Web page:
Community policing advocates argue that reforms designed to break down barriers between police and citizens can produce favorable outcomes. The authors test a series of related hypotheses in a multivariate context by using four independent data sources community surveys, patrol officer interviews, Census Bureau, and police crime records to estimate hierarchical linear models. The results show that citizens who perceive police partnerships favorably report fewer problems related to incivilities and also express higher levels of safety. Findings from models including cross-level interaction terms indicate that the positive outcomes associated with police partnerships are not restricted to citizens residing in affluent neighborhoods. In our ecological analysis, we find that police-community collaboration is associated with higher aggregate quality of life assessments and that community policing as a form of public social control mediates the adverse effects of concentrated disadvantage. The findings support social-psychological and ecological theories on which community policing practices are partially based.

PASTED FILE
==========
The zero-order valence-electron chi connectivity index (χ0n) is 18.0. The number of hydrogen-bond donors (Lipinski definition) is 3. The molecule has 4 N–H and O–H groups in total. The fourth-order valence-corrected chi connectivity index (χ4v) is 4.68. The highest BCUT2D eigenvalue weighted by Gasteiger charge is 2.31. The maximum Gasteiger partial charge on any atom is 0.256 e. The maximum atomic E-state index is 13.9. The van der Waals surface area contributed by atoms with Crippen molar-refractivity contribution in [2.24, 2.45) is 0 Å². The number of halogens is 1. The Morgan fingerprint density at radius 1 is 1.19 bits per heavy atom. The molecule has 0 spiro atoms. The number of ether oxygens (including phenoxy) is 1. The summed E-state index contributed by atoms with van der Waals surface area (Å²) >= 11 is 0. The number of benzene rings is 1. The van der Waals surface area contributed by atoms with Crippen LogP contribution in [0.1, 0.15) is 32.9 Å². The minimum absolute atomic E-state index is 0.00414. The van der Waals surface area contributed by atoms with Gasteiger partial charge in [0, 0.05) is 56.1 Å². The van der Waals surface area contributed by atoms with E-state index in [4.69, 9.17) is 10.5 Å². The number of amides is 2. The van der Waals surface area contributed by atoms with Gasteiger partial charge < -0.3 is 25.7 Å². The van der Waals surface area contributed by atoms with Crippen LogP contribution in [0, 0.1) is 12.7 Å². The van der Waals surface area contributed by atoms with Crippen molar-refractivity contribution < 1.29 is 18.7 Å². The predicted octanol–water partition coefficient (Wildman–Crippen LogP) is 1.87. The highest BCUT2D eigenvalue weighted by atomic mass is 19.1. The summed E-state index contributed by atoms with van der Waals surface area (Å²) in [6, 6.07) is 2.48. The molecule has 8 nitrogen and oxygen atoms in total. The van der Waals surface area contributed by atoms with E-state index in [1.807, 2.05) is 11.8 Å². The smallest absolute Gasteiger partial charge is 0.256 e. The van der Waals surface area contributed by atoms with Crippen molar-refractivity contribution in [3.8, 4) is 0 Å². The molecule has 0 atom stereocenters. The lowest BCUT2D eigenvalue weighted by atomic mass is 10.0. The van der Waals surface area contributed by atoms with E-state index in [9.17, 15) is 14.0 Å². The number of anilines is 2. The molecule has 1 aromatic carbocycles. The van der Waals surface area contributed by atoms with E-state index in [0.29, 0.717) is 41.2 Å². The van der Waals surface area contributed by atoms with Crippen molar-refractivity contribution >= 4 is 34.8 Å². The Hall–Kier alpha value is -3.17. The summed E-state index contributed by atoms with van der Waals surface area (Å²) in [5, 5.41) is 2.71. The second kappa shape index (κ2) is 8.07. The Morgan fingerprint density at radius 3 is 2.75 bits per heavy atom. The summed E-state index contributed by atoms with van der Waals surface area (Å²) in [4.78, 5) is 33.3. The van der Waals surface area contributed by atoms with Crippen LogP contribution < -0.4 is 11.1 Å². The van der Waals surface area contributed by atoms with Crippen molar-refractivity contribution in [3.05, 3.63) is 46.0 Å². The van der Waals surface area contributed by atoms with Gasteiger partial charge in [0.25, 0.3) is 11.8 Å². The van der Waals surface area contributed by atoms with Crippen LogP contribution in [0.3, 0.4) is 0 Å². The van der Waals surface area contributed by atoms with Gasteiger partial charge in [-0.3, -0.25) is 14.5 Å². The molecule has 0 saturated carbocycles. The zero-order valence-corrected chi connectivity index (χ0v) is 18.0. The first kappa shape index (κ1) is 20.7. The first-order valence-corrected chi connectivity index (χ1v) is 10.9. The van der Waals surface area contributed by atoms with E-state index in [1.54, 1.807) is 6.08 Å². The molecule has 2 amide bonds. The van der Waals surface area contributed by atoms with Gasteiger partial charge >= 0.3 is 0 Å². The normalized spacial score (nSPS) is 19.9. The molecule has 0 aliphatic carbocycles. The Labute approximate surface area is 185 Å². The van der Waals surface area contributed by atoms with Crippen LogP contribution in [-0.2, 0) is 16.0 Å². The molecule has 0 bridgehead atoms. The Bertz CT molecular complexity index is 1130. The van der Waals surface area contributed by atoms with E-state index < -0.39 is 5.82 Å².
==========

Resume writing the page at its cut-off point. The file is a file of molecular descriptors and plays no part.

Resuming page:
- Community policing
- Hierarchical modeling
- Social disorganization
ASJC Scopus subject areas
- Pathology and Forensic Medicine